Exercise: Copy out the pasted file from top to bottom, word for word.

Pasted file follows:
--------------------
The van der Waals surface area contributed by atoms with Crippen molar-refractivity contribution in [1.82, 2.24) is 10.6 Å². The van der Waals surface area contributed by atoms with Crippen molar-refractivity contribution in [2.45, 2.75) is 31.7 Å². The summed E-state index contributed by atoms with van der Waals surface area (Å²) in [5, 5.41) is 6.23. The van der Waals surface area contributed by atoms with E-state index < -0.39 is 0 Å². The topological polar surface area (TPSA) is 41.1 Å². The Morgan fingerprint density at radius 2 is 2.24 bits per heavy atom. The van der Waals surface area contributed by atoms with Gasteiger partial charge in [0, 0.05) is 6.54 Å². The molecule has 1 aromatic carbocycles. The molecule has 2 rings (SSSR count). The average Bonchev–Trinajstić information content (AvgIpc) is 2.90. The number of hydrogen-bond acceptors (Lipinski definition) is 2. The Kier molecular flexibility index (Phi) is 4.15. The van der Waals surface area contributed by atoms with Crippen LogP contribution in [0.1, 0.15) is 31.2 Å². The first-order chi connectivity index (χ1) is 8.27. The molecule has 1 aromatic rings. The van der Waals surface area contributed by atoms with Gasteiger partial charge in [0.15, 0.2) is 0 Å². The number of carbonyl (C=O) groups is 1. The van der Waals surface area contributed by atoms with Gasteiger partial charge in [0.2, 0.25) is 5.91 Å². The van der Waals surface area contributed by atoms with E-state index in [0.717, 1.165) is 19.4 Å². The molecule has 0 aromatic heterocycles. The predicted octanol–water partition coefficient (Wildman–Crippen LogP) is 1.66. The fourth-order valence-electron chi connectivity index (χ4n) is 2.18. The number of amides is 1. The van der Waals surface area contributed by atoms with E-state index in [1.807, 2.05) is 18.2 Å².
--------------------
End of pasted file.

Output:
The van der Waals surface area contributed by atoms with Crippen molar-refractivity contribution in [1.82, 2.24) is 10.6 Å². The van der Waals surface area contributed by atoms with Crippen molar-refractivity contribution in [2.45, 2.75) is 31.7 Å². The summed E-state index contributed by atoms with van der Waals surface area (Å²) in [5, 5.41) is 6.23. The van der Waals surface area contributed by atoms with E-state index < -0.39 is 0 Å². The topological polar surface area (TPSA) is 41.1 Å². The Morgan fingerprint density at radius 2 is 2.24 bits per heavy atom. The van der Waals surface area contributed by atoms with Gasteiger partial charge in [0, 0.05) is 6.54 Å². The molecule has 1 aromatic carbocycles. The molecule has 2 rings (SSSR count). The average Bonchev–Trinajstić information content (AvgIpc) is 2.90. The number of hydrogen-bond acceptors (Lipinski definition) is 2. The Kier molecular flexibility index (Phi) is 4.15. The van der Waals surface area contributed by atoms with Crippen LogP contribution in [0.1, 0.15) is 31.2 Å². The first-order chi connectivity index (χ1) is 8.27. The molecule has 1 aromatic rings. The van der Waals surface area contributed by atoms with Gasteiger partial charge in [0.15, 0.2) is 0 Å². The number of carbonyl (C=O) groups is 1. The van der Waals surface area contributed by atoms with Gasteiger partial charge in [0.2, 0.25) is 5.91 Å². The van der Waals surface area contributed by atoms with E-state index in [0.717, 1.165) is 19.4 Å². The molecule has 0 aromatic heterocycles. The predicted octanol–water partition coefficient (Wildman–Crippen LogP) is 1.66. The fourth-order valence-electron chi connectivity index (χ4n) is 2.18. The number of amides is 1. The van der Waals surface area contributed by atoms with E-state index in [1.807, 2.05) is 18.2 Å².